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Soliqua®(insulin glargine / lixisenatide)
|Dosage & Administration
Recommended starting dose is 5 mg once daily, taken in the morning, with or without food. Increase dose to 15 mg once daily in those tolerating STEGLATRO and needing additional glycemic control.. Learn more.
Out-Of-Pocket Costs With Copay Card
No lower-cost generic available
No lower-cost generic available
The most common adverse reactions, reported in ≥5% of patients treated with SOLIQUA 100/33 include hypoglycemia, nausea, nasopharyngitis, diarrhea, upper respiratory tract infection, and headache.. Learn more.
Mechanism of Actions (MoA)
1. What are the pregnancy risks associated with SOLIQUA 100/33?
Based on animal studies, there may be fetal risks from exposure to lixisenatide during pregnancy. SOLIQUA 100/33 should only be used during pregnancy if the potential benefit justifies the potential risk to the fetus. Limited data are available, and there is no clear association with major birth defects or miscarriage risk.
2. What is the risk of major birth defects and miscarriage in pregnant women with diabetes?
The estimated background risk of major birth defects is 6%–10% in women with pregestational diabetes and HbA1c >7, and it can be as high as 20%–25% with HbA1c >10. The background risk of miscarriage for this population is unknown. In the general U.S. population, the estimated background risk of major birth defects and miscarriage is 2%–4% and 15%–20%, respectively.
3. What are the maternal and fetal risks associated with poorly controlled diabetes during pregnancy?
Poorly controlled diabetes during pregnancy increases the maternal risk for diabetic ketoacidosis, pre-eclampsia, spontaneous abortions, preterm delivery, and delivery complications. The fetal risk includes major birth defects, stillbirth, and macrosomia-related morbidity.
4. What fetal risks are associated with lixisenatide exposure during pregnancy?
Lixisenatide exposure in pregnant rats and rabbits was associated with visceral closure and skeletal defects. These effects were observed at exposures higher than the highest clinical dose. Decreases in maternal food intake and weight gain were also observed. However, the relevance of these findings to human risk assessment is confounded by concurrent maternal effects.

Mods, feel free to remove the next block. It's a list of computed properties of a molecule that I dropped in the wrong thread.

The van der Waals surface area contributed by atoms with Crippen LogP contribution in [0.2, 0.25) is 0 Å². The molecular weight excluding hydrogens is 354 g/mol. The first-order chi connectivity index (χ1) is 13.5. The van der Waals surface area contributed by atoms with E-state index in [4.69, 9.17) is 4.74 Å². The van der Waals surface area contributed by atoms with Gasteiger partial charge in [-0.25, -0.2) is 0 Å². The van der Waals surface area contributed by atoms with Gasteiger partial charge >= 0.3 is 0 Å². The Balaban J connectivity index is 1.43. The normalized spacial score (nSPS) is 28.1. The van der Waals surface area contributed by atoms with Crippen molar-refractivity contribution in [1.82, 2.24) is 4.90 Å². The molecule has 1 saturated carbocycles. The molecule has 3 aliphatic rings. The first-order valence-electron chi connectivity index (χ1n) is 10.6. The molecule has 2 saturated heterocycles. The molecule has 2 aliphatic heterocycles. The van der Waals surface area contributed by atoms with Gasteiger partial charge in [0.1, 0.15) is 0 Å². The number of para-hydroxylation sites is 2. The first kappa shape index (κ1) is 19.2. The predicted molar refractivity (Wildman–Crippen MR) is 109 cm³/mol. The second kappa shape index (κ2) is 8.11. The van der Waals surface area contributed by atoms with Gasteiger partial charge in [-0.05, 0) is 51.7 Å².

5. Is there any information about lixisenatide and insulin glargine in human milk?
There is no information about the presence of lixisenatide and insulin glargine in human milk, their effects on the breastfed infant, or their effects on milk production. Lixisenatide is present in rat milk.
6. Is SOLIQUA 100/33 safe and effective for pediatric patients?
Safety and effectiveness of SOLIQUA 100/33 have not been established in pediatric patients.
7. What should be considered for geriatric patients using SOLIQUA 100/33?
While no overall differences in effectiveness and safety were observed in geriatric patients, caution should be exercised. In elderly patients with diabetes, dosing should be conservative to avoid hypoglycemic reactions, as hypoglycemia may be difficult to recognize in the elderly.
8. What are the considerations for patients with renal impairment using SOLIQUA 100/33?
Frequent glucose monitoring and dose adjustment may be necessary for SOLIQUA 100/33 in patients with renal impairment. Patients with severe renal impairment should be closely monitored for adverse reactions and changes in renal function.
9. How does hepatic impairment affect the use of SOLIQUA 100/33?
The effect of hepatic impairment on the pharmacokinetics of SOLIQUA 100/33 has not been studied. Frequent glucose monitoring and dose adjustment may be necessary for patients with hepatic impairment.
10. Can SOLIQUA 100/33 be used in patients with gastroparesis?
SOLIQUA 100/33 is not recommended for patients with severe gastroparesis. Lixisenatide, a component of SOLIQUA 100/33, slows gastric emptying.
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